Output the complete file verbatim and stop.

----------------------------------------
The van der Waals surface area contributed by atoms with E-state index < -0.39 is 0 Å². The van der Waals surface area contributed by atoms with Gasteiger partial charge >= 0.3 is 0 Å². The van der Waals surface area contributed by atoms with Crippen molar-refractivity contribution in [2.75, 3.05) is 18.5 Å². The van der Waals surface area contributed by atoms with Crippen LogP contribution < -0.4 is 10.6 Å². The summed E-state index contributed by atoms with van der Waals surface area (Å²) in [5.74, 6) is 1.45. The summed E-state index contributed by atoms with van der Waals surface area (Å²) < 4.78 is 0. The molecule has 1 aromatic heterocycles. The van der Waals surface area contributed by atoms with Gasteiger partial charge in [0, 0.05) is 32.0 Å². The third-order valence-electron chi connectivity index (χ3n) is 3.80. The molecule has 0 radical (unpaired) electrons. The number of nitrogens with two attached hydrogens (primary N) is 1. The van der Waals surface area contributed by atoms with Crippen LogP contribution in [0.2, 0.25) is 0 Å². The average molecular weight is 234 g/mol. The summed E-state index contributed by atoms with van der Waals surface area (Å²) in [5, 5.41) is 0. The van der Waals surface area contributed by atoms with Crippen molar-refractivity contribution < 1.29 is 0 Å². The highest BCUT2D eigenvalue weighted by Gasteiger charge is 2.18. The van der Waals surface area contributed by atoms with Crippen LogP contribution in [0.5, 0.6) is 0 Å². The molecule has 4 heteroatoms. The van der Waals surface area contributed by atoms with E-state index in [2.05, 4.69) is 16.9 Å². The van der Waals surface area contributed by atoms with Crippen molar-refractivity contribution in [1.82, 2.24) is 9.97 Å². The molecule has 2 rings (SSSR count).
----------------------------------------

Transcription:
The van der Waals surface area contributed by atoms with E-state index < -0.39 is 0 Å². The van der Waals surface area contributed by atoms with Gasteiger partial charge >= 0.3 is 0 Å². The van der Waals surface area contributed by atoms with Crippen molar-refractivity contribution in [2.75, 3.05) is 18.5 Å². The van der Waals surface area contributed by atoms with Crippen LogP contribution < -0.4 is 10.6 Å². The summed E-state index contributed by atoms with van der Waals surface area (Å²) in [5.74, 6) is 1.45. The summed E-state index contributed by atoms with van der Waals surface area (Å²) < 4.78 is 0. The molecule has 1 aromatic heterocycles. The van der Waals surface area contributed by atoms with Gasteiger partial charge in [0, 0.05) is 32.0 Å². The third-order valence-electron chi connectivity index (χ3n) is 3.80. The molecule has 0 radical (unpaired) electrons. The number of nitrogens with two attached hydrogens (primary N) is 1. The van der Waals surface area contributed by atoms with Crippen LogP contribution in [0.2, 0.25) is 0 Å². The average molecular weight is 234 g/mol. The summed E-state index contributed by atoms with van der Waals surface area (Å²) in [5, 5.41) is 0. The van der Waals surface area contributed by atoms with Crippen molar-refractivity contribution < 1.29 is 0 Å². The highest BCUT2D eigenvalue weighted by Gasteiger charge is 2.18. The van der Waals surface area contributed by atoms with Crippen LogP contribution in [0.5, 0.6) is 0 Å². The molecule has 4 heteroatoms. The van der Waals surface area contributed by atoms with E-state index in [2.05, 4.69) is 16.9 Å². The van der Waals surface area contributed by atoms with Crippen molar-refractivity contribution in [1.82, 2.24) is 9.97 Å². The molecule has 2 rings (SSSR count).